Most of you have probably heard of the name Laowa by now. They were a rather unknown brand up until recently when they made name for themselves in the landscape photography world with the Laowa 12mm f/2.8 wide angle lens that was well received. Laowa (Venus Optics) is a Chinese brand known for their innovative lenses. Laowa is showing support to the Sony E-mount with releasing their 15mm f/2 that was specifically designed for the E-mount making it possible to make it smaller and lighter than the lenses they make for DSLR mounts. 2 years ago I met the Laowa guys at Photokina and I already briefly tested the prototype of the 15mm there. I was impressed with the sharpness across the frame and was eager to try out the final version. Now that I have this lens for a while I feel confident to write a decent review about it. I used this lens in my own country the Netherlands and took it to Dubai, Norway and Iceland. I have seen a bunch of reviews online but they were mainly technical without a lot of real world examples. In this review I’ll discuss how this lens performs in ‘real world usage’. Most people who are reading my articles know that I am a landscape photographer so you can expect a lot of landscape photography use with this lens.
Different times of day give you different light and of course, it’s something to count on when photographing outdoors. In this video from CreativeLive, photographer Frans Lanting shares some tips to remember when you go out shooting landscapes. They will help you get great photos at any time of day, no matter the position of the sun.
Many landscape photographers prefer using wide angle lenses. However, it’s sometimes tricky to get a captivating photo when shooting wide. Photographer Toma Bonciu shares five tips that will help you get the best out of your wide angle landscape photos. He uses images from five photographers as examples, so let’s see what we can learn from them.
What does it look like to combine traditional landscape photography with ideas of planetary exploration; 19th-century romantic painting and science fiction? Photographer Reuben Wu has explored these combinations and brought them together in a series of landscape photos that will take your breath away.
In his project Lux Noctis, Reuben combines lights placed on a drone with long exposure photography of mountains. He has shared the resulting photos with us, as well as some details about the project, so take a look.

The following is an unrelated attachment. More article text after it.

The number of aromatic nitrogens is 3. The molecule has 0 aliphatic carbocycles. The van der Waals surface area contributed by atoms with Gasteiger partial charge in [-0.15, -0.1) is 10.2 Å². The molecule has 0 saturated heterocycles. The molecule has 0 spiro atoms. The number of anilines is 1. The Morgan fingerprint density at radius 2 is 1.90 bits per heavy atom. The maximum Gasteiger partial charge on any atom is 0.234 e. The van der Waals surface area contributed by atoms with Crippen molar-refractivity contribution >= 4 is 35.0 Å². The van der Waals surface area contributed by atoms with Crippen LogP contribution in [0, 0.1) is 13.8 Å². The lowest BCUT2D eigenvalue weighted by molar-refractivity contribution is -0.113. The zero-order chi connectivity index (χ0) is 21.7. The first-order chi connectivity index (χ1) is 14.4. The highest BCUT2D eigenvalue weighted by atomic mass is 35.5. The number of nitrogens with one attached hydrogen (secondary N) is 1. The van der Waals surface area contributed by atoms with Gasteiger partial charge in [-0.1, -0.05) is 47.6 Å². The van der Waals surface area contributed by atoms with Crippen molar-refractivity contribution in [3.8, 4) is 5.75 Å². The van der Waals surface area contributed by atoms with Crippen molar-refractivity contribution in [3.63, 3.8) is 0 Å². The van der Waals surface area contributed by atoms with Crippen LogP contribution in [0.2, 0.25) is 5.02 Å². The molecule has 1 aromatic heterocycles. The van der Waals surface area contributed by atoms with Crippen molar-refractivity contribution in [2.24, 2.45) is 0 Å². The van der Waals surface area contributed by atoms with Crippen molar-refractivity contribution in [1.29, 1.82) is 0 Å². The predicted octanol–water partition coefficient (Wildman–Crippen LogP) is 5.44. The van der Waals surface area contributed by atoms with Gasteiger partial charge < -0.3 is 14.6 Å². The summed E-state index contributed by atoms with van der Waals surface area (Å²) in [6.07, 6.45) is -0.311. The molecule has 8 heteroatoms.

Oftentimes, good composition makes a difference between a good and a great landscape photo. But, as photographer Nigel Danson points out, the composition is often the area of photography people struggle with. So in his latest video, he talks about composition in landscape photography and shares some fantastic tips you can start using right away. It’s not just about the rules most of us know (such as the Rule of Thirds or the golden ratio). It’s about planning your shot and making your photos more interesting to your viewers.
Life is busy. We’re all so caught up running around from one task to the next with no time in between that it’s easy to forget that amazing moments can’t be scheduled.
In this article I wanted to share a few photos that recently taught me to remember to slow down and how great it feels to photograph something special.
Hands up who has an Instagram account. I certainly do (@jaketraynor – shameless plug), and I rarely wander outside of the landscape photography realm. What I’ve come to notice after one year of using it is just how popular colour images are.
There are some beautiful photos on Instagram. Amazing sunrises over ice shards, explosive sunsets over gentle beaches, waterfalls in the autumn glow. And then there are the images that have just had the saturation jacked all the way up – that are still incredibly popular. Let’s face it, when it comes to landscape photography on social media, it’s all about the wow-factor. So, if these are the types of images that are making names for people, why should we be shooting in black and white?
Photographing the sea and the waves can be both challenging and fun. People often ask me what are ‘the right settings’ to shoot moving water so I decided to write a little guide on it. There are many options depending on what look you’re going for. By using some examples of my own I’ll explain how I shoot my seascapes.
There’s generally two approaches to landscape photography. The first is to just turn up and just photograph what you see as you notice it. It’s a somewhat haphazard, but very therapeutic way of shooting landscapes. And while you’re happy if you come home with great shots, it’s the journey that’s most important. The other type are the landscape photographers that plan ahead. Neither method is better than the other, and both are equally valid. If you want to plan ahead, though, location scouting is vital.
This video from German photographer Michael Breitung talks us through his location scouting process and why it’s so important to him. It really can make a big difference and offer you a lot more consistency and reliability when you head out to create images.